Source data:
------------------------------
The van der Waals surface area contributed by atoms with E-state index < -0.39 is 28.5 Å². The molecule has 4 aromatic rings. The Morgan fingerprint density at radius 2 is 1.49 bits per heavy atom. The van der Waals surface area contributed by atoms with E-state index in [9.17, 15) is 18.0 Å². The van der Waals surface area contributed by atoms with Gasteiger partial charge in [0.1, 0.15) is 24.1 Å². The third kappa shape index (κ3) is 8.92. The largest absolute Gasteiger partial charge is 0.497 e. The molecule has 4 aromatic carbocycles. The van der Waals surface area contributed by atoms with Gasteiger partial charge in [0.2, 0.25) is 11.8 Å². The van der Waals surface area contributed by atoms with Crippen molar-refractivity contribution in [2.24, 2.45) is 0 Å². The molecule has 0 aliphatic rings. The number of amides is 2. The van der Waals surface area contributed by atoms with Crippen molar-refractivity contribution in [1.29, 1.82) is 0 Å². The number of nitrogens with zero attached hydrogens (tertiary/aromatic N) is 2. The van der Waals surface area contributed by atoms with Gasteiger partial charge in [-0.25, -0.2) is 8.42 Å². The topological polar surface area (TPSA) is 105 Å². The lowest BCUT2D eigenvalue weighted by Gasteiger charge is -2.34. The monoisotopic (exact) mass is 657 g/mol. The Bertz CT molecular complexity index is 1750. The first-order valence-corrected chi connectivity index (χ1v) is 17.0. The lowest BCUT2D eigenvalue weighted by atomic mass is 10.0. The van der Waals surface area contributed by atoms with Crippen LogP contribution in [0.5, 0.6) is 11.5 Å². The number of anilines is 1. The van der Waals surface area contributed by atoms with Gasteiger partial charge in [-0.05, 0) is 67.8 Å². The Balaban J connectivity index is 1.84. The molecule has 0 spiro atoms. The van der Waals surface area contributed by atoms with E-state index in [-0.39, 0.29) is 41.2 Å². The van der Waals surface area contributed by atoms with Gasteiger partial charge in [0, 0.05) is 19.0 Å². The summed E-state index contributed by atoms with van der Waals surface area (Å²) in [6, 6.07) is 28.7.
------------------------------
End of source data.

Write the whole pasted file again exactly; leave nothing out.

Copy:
The van der Waals surface area contributed by atoms with E-state index < -0.39 is 28.5 Å². The molecule has 4 aromatic rings. The Morgan fingerprint density at radius 2 is 1.49 bits per heavy atom. The van der Waals surface area contributed by atoms with E-state index in [9.17, 15) is 18.0 Å². The van der Waals surface area contributed by atoms with Gasteiger partial charge in [0.1, 0.15) is 24.1 Å². The third kappa shape index (κ3) is 8.92. The largest absolute Gasteiger partial charge is 0.497 e. The molecule has 4 aromatic carbocycles. The van der Waals surface area contributed by atoms with Gasteiger partial charge in [0.2, 0.25) is 11.8 Å². The van der Waals surface area contributed by atoms with Crippen molar-refractivity contribution in [2.24, 2.45) is 0 Å². The molecule has 0 aliphatic rings. The number of amides is 2. The van der Waals surface area contributed by atoms with Crippen molar-refractivity contribution in [1.29, 1.82) is 0 Å². The number of nitrogens with zero attached hydrogens (tertiary/aromatic N) is 2. The van der Waals surface area contributed by atoms with Gasteiger partial charge in [-0.25, -0.2) is 8.42 Å². The topological polar surface area (TPSA) is 105 Å². The lowest BCUT2D eigenvalue weighted by Gasteiger charge is -2.34. The monoisotopic (exact) mass is 657 g/mol. The Bertz CT molecular complexity index is 1750. The first-order valence-corrected chi connectivity index (χ1v) is 17.0. The lowest BCUT2D eigenvalue weighted by atomic mass is 10.0. The van der Waals surface area contributed by atoms with Crippen LogP contribution in [0.5, 0.6) is 11.5 Å². The number of anilines is 1. The van der Waals surface area contributed by atoms with Gasteiger partial charge in [-0.05, 0) is 67.8 Å². The Balaban J connectivity index is 1.84. The molecule has 0 spiro atoms. The van der Waals surface area contributed by atoms with E-state index in [-0.39, 0.29) is 41.2 Å². The van der Waals surface area contributed by atoms with Gasteiger partial charge in [0, 0.05) is 19.0 Å². The summed E-state index contributed by atoms with van der Waals surface area (Å²) in [6, 6.07) is 28.7.